UK/South Africa | 2008 | 103 minutes | Color | DVD | English | Order No. 09960
Despite the harsh realities of violence, poverty, and racism in the women’s work at the Bobbi Bear child welfare organization and in the heartaches of their personal lives, the portraits that emerge on screen are filled with grace, wisdom, friendship, and a deeply stirring conviction. Neither politics, nor social or racial divisions stand a chance against the united force of the women. Once again Longinotto has managed to bring us an intimate portrait of change from Africa, this time from post-apartheid South Africa, a nation being transformed with hope and energy into a new democracy.
“Unnerves and inspires in equal measure.”
“A rare movie, one that balances tragedy and a sense of empowerment, compassion with outrage.”
“** ½ stars…Inspiring.”
“****Stars. Compelling non-fiction story telling. Very well crafted.”
“Without any of the self-aggrandisement, exotica hunting or celebrity pandering that characterise so much documentary today, Kim Longinotto continues to practise the form at its very highest level, focused on individuals who we deserve to know”
“A surefire Oscar nominee for doc next year…. Masterful, gut-wrenching, uplifting…. A great story here to which every person can relate. Even though South Africa has so many specific issues, this movie is universal and somehow, more relevant that ever.”
“Inspiring…exemplary…. A doc of complete wonder, it makes so many other documentaries seem so self-indulgent.”
“In her trademark unobtrusive style, [Longinotto] captures the most intimate moments-often painful, always poignant-as the ‘Aunties’ cope with a succession of wrenching tragedies and show a remarkable resilience and rectitude.”
SCREENING HIGHLIGHTS AND AWARDS
- Big Sky Documentary Film Festival, Best Feature
- Sundance Film Festival, World Cinema Jury Prize in Documentary
- Hot Docs, Top Ten Audience Favourite
- Durban International Film Festival, Amnesty International Human Rights Award
- Krakow Film Festival, Special Mention
- Salem Film Fest, Audience Award
- Sarasota Film Festival
- True/False Film Festival
- St. John's International Women's Film Festival
- Full Frame Doc Film Festival
- Int'l Documentary Film Festival Amsterdam (IDFA)
- AFI Dallas Film Festival
- DOXA Documentary Film Festival
- Rochester High Falls Film Festival
- Hot Docs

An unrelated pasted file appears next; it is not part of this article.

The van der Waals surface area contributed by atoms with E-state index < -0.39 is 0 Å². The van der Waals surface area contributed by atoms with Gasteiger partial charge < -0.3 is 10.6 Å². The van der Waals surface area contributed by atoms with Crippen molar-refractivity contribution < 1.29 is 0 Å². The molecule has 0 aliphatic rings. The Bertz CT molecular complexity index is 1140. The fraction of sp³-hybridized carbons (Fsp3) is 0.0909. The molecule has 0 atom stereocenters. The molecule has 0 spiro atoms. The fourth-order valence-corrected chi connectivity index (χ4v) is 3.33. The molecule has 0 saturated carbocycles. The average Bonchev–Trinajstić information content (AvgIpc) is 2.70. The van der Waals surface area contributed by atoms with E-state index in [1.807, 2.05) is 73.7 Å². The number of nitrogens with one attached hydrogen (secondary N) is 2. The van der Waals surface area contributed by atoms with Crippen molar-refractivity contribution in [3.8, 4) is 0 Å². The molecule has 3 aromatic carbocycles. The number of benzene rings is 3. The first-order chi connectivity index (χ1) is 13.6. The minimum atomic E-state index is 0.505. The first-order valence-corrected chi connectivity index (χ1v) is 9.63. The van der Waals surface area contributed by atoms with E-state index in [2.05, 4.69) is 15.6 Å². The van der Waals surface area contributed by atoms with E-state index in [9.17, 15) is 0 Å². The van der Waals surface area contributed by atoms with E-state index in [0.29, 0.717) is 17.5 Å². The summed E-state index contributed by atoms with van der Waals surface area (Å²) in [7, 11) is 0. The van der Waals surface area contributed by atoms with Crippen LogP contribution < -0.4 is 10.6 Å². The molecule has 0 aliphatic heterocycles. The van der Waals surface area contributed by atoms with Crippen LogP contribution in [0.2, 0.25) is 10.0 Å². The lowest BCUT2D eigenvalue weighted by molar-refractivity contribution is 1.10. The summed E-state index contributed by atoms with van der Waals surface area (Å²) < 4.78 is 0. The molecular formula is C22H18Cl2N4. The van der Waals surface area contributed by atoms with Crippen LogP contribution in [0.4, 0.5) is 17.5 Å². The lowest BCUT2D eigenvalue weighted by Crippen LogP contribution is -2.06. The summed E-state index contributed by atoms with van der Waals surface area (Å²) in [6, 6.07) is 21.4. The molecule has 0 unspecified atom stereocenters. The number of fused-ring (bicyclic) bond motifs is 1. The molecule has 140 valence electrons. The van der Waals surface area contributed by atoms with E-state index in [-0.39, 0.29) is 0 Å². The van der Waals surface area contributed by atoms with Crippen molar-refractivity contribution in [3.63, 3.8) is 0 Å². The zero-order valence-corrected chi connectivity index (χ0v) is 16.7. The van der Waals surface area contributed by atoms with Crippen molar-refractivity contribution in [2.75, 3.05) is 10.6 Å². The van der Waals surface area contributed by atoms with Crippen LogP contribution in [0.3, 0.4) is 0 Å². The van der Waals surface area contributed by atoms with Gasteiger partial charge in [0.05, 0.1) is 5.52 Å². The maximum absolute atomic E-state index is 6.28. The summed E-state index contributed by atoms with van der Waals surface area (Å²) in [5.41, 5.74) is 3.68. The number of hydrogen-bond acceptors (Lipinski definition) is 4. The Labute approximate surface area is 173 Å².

- St Louis International Film Festival
- Chesapeake Film Festival
- Facets Cinemaeque
- Heartland Film Festival
Kim Longinotto (born 1952) is a British documentary filmmaker, well known for making films that highlight the plight of female victims of oppression or discrimination. Longinotto studied camera and directing at the National Film and Television School in Beaconsfield, England, where she now tutors occasionally.
Longinotto was born to an Italian father and a Welsh mother; her father was a photographer who later went bankrupt. At the age of 10 she was sent to a draconian all-girls boarding school, where she found it hard to make friends due to the mistress forbidding anyone to talk to her for a term after she became lost during a school trip. After a period of homelessness, Longinotto went on to Essex University to study English and European literature and later followed friend and future filmmaker, Nick Broomfield to the National Film and Television School. While studying, she made a documentary about her boarding school that was shown at the London Film Festival, since when she has continued to be a prolific documentary filmmaker.
Longinotto is an observational filmmaker. Observational cinema, also known as direct cinema, free cinema or cinema verite, usually excludes certain documentary techniques such as advanced planning, scripting, staging, narration, lighting, reenactment and interviewing. Longinotto’s unobtrusiveness, which is an important part of observational documentary, gives the women on camera a certain voice and presence that may not have emerged with another documentary genre. She has received a number of awards for her films over the years, including a BAFTA for her documentary PINK SARIS.
Among her more than 20 films, she has followed a teenager struggling to become a wrestling star in 2000’s GAEA GIRLS, challenged the tradition of female genital mutilation in Kenya in 2002’s THE DAY I WILL NEVER FORGET, and told the story of an Indian Muslim woman who smuggled poetry out to the world while locked up by her family in 2013’s SALMA. In 2015's DREAMCATCHER Longinotto looks at the life and work of a former sex worker who rescues Chicago girls from the street.
Her new film SHOOTING THE MAFIA, premiered at the 2019 Sundance Film Festival. (3/19)